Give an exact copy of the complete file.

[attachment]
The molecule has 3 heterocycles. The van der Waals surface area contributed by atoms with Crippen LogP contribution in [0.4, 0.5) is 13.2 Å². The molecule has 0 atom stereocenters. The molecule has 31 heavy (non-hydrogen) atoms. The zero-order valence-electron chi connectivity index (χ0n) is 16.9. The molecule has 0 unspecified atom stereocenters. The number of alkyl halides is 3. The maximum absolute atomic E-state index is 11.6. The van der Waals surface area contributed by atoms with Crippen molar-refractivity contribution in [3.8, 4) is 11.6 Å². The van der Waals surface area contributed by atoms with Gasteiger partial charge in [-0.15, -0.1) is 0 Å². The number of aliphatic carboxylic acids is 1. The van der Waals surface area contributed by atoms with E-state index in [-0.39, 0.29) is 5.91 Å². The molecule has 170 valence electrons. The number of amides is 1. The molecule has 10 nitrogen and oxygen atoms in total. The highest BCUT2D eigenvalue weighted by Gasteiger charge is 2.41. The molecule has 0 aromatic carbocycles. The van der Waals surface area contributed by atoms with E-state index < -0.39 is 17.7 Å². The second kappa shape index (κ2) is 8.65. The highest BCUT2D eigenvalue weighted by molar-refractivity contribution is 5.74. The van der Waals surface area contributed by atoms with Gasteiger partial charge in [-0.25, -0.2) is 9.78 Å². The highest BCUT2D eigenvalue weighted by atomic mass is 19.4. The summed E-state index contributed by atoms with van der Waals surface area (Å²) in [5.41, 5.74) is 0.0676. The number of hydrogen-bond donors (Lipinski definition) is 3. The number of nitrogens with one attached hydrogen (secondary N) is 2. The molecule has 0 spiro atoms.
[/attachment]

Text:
The molecule has 3 heterocycles. The van der Waals surface area contributed by atoms with Crippen LogP contribution in [0.4, 0.5) is 13.2 Å². The molecule has 0 atom stereocenters. The molecule has 31 heavy (non-hydrogen) atoms. The zero-order valence-electron chi connectivity index (χ0n) is 16.9. The molecule has 0 unspecified atom stereocenters. The number of alkyl halides is 3. The maximum absolute atomic E-state index is 11.6. The van der Waals surface area contributed by atoms with Crippen molar-refractivity contribution in [3.8, 4) is 11.6 Å². The van der Waals surface area contributed by atoms with Gasteiger partial charge in [-0.15, -0.1) is 0 Å². The number of aliphatic carboxylic acids is 1. The van der Waals surface area contributed by atoms with E-state index in [-0.39, 0.29) is 5.91 Å². The molecule has 170 valence electrons. The number of amides is 1. The molecule has 10 nitrogen and oxygen atoms in total. The highest BCUT2D eigenvalue weighted by Gasteiger charge is 2.41. The molecule has 0 aromatic carbocycles. The van der Waals surface area contributed by atoms with E-state index < -0.39 is 17.7 Å². The second kappa shape index (κ2) is 8.65. The highest BCUT2D eigenvalue weighted by molar-refractivity contribution is 5.74. The van der Waals surface area contributed by atoms with Gasteiger partial charge in [-0.25, -0.2) is 9.78 Å². The highest BCUT2D eigenvalue weighted by atomic mass is 19.4. The summed E-state index contributed by atoms with van der Waals surface area (Å²) in [5.41, 5.74) is 0.0676. The number of hydrogen-bond donors (Lipinski definition) is 3. The number of nitrogens with one attached hydrogen (secondary N) is 2. The molecule has 0 spiro atoms.